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Poetry Winter 2020    fiction    all issues

Cover of Poetry Winter 20


French silk sample book

Paula Reed Nancarrow
Morning Coffee
& other poems

Jill Burkey
& other poems

Oak Morse
Boys Born out of Blues
& other poems

Beatrix Bondor
Engine Ode
& other poems

Monique Jonath
a mi sheberach
& other poems

Lisa Rachel Apple
& other poems

Gillian Freebody
The Human Condition
& other poems

Kirsten Hippe-Rychlik
and we are echoes
& other poems

Devon Bohm
& other poems

Jeddie Sophronius
I Rest My Mother Tongue
& other poems

John Delaney
Poem as Map
& other poems

Elizabeth Bayou-Grace
Fire in Paradise
& other poems

In Utero
& other poems

Michelle Lerner
Ode to Exhaustion
& other poems

William French
I Have Never Been
& other poems

Josiah Patterson Wheatley
Coeur de Fleurs
& other poems

Karo Ska
womb song
& other poems

Robyn Joy
& other poems

Han Raschka
Love Language
& other poems

Rebbekah Vega-Romero
The Memory in My Pinky
& other poems

Gilaine Fiezmont
Europe, too, Came from Somewhere Else
& other poems

Scott Ruescher
At the Childhood Home of Ozzy Osbourne
& other poems

Emily R. Daniel
Visitation Dreams
& other poems

Lindsay Gioffre
Toxicodendron Radicans [Sonnet 1]
& other poems

Writer's Site

John Delaney

Poem as Map

For Connie Brown

Some make a maze in a cornfield

that you mosey through, past dead ends

and detours, to the finish line.

Others carve a circle round an apple,

so you return where you started,

but having peeled the rich rind off.

I see it as a map you’ve been given—

with thematic key and compass bearings,

bold and shaded colors—arrows pointing

to a destination, with background music.

I want you to feel the topography

of my thinking, its scale and gradients.

Just follow directions and don’t get lost.

I hope your questions will be answered there.

Let Me Tell You What I Think

We’ll never live up to our potential.

It always comes down to greed.

And jealousy. Even lazy yoga.

What life lets you get away with.

Our actions peddle pet philosophies

around the pedestals of statued principles.

Your modus operandi

becomes your raison d’être.

We’ll never be more than apprentices

in Nature’s beauty salons or fabrication shops.

Oglers. Idlers. Hourly help.

You’ll be lucky to get a foot in the door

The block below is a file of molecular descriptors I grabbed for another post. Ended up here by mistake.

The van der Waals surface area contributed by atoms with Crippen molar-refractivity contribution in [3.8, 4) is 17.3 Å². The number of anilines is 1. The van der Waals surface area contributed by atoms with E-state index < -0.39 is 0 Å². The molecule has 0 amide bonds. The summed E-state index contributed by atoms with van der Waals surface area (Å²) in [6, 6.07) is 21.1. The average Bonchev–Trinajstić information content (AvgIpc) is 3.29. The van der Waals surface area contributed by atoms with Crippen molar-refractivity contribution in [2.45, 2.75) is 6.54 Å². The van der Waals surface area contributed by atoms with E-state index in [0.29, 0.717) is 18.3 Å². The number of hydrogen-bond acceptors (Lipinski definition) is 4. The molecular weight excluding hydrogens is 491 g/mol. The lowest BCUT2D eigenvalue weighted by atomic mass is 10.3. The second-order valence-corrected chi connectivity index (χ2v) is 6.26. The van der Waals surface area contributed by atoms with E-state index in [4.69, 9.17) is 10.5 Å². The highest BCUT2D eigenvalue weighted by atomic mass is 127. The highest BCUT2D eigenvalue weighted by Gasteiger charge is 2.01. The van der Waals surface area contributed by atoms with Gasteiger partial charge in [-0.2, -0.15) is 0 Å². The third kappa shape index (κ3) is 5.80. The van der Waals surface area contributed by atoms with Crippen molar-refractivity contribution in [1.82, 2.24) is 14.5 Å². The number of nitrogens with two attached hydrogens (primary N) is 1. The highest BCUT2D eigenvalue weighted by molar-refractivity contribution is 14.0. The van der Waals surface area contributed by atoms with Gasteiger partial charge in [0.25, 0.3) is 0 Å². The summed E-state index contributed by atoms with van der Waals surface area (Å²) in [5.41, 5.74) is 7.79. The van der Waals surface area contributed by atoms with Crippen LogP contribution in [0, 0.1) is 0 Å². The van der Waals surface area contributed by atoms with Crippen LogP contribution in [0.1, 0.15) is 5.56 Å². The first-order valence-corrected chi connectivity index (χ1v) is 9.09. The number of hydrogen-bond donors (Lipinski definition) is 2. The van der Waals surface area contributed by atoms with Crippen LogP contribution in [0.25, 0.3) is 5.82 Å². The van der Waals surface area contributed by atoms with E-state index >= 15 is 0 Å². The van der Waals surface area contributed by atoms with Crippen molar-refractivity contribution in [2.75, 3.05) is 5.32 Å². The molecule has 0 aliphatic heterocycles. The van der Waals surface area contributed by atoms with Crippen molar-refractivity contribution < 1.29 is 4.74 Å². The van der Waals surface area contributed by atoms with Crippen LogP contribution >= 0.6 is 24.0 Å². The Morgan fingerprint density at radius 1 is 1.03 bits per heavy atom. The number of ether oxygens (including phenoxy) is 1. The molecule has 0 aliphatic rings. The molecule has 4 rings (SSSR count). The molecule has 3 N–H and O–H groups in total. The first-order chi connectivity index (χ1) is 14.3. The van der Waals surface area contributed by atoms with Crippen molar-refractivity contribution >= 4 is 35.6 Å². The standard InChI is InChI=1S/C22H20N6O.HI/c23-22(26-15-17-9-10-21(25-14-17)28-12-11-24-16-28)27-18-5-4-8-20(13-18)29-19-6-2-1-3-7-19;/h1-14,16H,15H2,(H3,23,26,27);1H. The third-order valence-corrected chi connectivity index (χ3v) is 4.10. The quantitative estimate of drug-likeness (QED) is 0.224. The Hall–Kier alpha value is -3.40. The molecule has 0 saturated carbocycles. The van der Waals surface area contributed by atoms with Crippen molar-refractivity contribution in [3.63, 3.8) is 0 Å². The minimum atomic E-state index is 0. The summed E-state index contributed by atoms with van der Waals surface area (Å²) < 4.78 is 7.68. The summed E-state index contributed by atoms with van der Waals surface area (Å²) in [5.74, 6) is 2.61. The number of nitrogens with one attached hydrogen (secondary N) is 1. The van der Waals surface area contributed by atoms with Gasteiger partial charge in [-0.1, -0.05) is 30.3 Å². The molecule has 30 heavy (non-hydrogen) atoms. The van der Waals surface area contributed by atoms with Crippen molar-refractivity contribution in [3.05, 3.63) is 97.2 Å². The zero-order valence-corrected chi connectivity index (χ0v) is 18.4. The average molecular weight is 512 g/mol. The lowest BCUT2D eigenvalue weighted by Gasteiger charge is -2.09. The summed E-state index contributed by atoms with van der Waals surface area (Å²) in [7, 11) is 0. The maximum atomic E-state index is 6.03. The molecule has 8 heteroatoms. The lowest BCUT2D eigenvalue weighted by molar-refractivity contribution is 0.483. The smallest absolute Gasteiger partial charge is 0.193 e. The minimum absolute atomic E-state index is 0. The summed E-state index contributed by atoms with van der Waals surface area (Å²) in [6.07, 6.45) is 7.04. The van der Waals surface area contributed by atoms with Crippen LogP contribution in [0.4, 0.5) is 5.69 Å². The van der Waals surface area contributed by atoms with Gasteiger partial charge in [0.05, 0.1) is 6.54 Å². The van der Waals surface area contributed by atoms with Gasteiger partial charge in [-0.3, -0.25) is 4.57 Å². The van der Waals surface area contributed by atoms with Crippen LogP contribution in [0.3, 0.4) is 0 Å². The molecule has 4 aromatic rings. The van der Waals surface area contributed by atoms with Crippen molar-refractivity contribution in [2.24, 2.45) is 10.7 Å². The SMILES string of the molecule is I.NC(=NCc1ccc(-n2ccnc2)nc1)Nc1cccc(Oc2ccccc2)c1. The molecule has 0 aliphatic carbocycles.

or out of your mouth. We’ll never learn.

Now, your turn.

Continental Divide

When we divvied up our lifetime

together, you got the furniture;

I took some rare books and vintage maps.

You kept your family’s Indonesian trunk;

I, my mother’s Yankee mantel clock.

All in all, we split it down the middle,

after discarding all the junk

we had collected to outfit the years.

There were plenty of good memories,

handfuls, in fact, to cushion the boxes.

Yesterday, in the Subaru burro,

I crossed the Continental Divide,

where, as you know, water is pulled

either east or west. Even tears.

To the End

It’s good to get to the end of things—

the spit of land that brings

you to the shore.

The rounded cul-de-sac

that turns you back.

To close the book on the last page,

and reach that age

when everything has gone before,

when present tense accents the past.

In the days’ roll call, to listen last

for your name. To have the last word.

No regrets, wondering if there’s more,

when you’ve seen and heard

it all.


Olympic National Park, Washington

It begins where I can’t see

and ends where I don’t know:

I witness its esprit

de corps between beach sand and mountain snow.

I watch the water flee

over rocks in the riverbed,

dragging logs and debris,

flushed from its system like bones of the dead,

and then, once it’s free

to revive both in rage and repose

its former identity

and purpose for the rest of time, it shows

how to bring, in magnificent motion,

the blue of the sky to the ocean.

The river was the subject of the greatest dam-removal project in U.S. history.

John Delaney In 2016, I moved out to Port Townsend, WA, after retiring as curator of historic maps at Princeton University. I’ve traveled widely, preferring remote, natural settings, and am addicted to kayaking and hiking. In 2017, I published Waypoints (Pleasure Boat Studio, Seattle), a collection of place poems. Twenty Questions, a chapbook, appeared in 2019 from Finishing Line Press.

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